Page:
Eric and Christine Moss spent 25 years holding on tight to their dream of moving to the country and becoming full-time artists.
Their patience and persistence finally paid off. The couple gave up their previous careers, sold their home in Harrogate and bought a rural, riverside cottage in the pretty village of Asenby, near Thirsk.
The life-change has not only made them much happier, it has enabled their work to flourish.
After years of being part-time artists, ceramicist Eric and Christine, who specialises in wire sculptures, are in demand and their art is increasingly collectable.
Eric, who worked for a local authority as a graphic designer, exhibits at ceramics fairs and events and his contemporary pottery features in galleries across the UK. He also takes on commissions.
Christine, who gave up her job as an administrator for a software company, has an enviable reputation as both a maker and a teacher. She runs workshops on sculpting using wire, mesh and upcycled metal, and has a healthy order book of commissions.
New life in the country
“Moving here has made a big difference to us. We are a lot happier,” says Eric, who is about to throw open the doors of their home for the North Yorkshire Open Studios event, which takes place on June 1 and 2 and June 8 and 9.
Those who visit may think that Crane House in Asenby, near Thirsk, is a newish-build as the exterior has been re-faced but the property is 200-years-old and started life as a trio of tiny terraced homes.
“It took us months to find the right place to buy because we had a big ‘tick list’.
“We cast our net wide from Nidderdale in the west to the east coast, north to Thirsk and south to the fringes of north Leeds and even up to Northumberland,” says Eric.
“What made us move to this house, which is in a village that we had never even visited before, was a stretch of riverbank on the River Swale, which was included in the sale.”
The riverside is a magical place where kingfishers, egrets and otters are regular visitors.
Other compelling factors were the view and the large garden, which included a woodturner’s workshop, which was perfect for use as a shared studio.
The house had also been renovated, which meant that Eric and Christine didn’t have to waste valuable “art time” on a project.
Restyling to suit
They have, however, made it their own by adding character and colour by completely redecorating.
They have also installed a new kitchen and bathroom.
“The old kitchen had cherry wood units and black floor tiles so it looked very dark. It looks and feels a lot brighter now we have lighter units and a pale limestone floor,” says Eric, who adds that Christine is in charge of the decor while he is the handyman who tackles everything from wallpapering and tiling to joinery.
The furniture is a mix of pieces they brought from their previous home, including a Habitat dining table that has stood the test of time, along with Calligaris chairs, and items that they picked up at auctions.
Christine, who has a degree in fine art, loves upcycling and among her prize finds are an antique sofa that she bought for £50, a marble-topped washstand that she had made into a sink for the bathroom and a garden bench that looks perfect in the guest bedroom.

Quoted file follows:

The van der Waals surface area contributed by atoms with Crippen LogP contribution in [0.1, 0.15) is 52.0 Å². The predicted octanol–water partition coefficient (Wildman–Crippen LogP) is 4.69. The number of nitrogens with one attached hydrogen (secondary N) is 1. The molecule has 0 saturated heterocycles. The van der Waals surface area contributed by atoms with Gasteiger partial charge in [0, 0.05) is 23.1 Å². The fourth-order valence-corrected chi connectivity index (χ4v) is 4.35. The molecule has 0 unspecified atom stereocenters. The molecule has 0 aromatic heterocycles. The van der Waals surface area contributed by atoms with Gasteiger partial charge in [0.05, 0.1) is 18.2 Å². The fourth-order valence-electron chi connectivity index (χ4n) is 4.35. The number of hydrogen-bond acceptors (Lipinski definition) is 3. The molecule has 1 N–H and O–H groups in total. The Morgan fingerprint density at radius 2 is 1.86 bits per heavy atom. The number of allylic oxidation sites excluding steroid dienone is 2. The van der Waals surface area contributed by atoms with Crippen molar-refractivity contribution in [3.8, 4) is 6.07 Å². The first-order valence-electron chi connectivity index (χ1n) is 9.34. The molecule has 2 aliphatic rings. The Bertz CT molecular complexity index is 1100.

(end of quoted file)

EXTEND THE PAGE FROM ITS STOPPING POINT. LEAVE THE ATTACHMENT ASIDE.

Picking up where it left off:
The couple have also collected an impressive amount of work by other artists and makers over the years.
There are paintings and prints by Emerson Mayes, Richard Snowden, Mark Hearld, Janis Goodman and Kim Coley, among others. Sculpture by Nichola Theakston and Nick Mackman and wall-mounted, stainless steel candle holders by Pete Rogers.
Their own creations also feature in almost every room. Christine made the tree in the sitting room from wood, wire and mesh with leaves carved from old biscuit tins. The lamp at the bottom of the stairs is an “assemblage” by Eric, who brought together an umbrella stand, an Ikea lamp and one of his ceramics.
His pottery HQ is the garden studio.
“Christine was going to share it but she likes to work in the dining room so I’ve more or less got the studio to myself,” he says, pointing to a space packed with a wheel, kilns, shelves and workbenches.
A Raku specialist, his pots inspired by seed pods are top sellers but he is now best known for his highly original and carefully engineered, modifiable ceramic sculptures, which he calls Cermicano.
“It is a bit like Meccano but ceramic and I got the shape idea from a conker shell. Some of it is in two parts and very tactile, offering a variety of display compositions, which invites the observer into the sculptural process,” says Eric whose inspirations include everything from marine life to plants, ringed planets, flower bracts and mechanical aero/spacecraft engine parts.
His latest work is hollow 3D tiles, inspired by a seed shape. They can stand alone and also work in a frame as wall art.
No longer tied to a nine to five regime, Eric and Christine now spend much of their time making art.
“We often work seven days a week but it might be 5pm till midnight and that’s the beauty of being your own boss,” he says. “ If you want to go out for the day with the dogs then work at night, you can.”
*Eric Moss is one of 101 artists opening up their studios as part of the North Yorkshire Open Studios event, which takes place on June 1 and 2 and June 8 and 9. For more details visit www.nyos.org.uk. Eric’s website is www.ericmossceramics.co.uk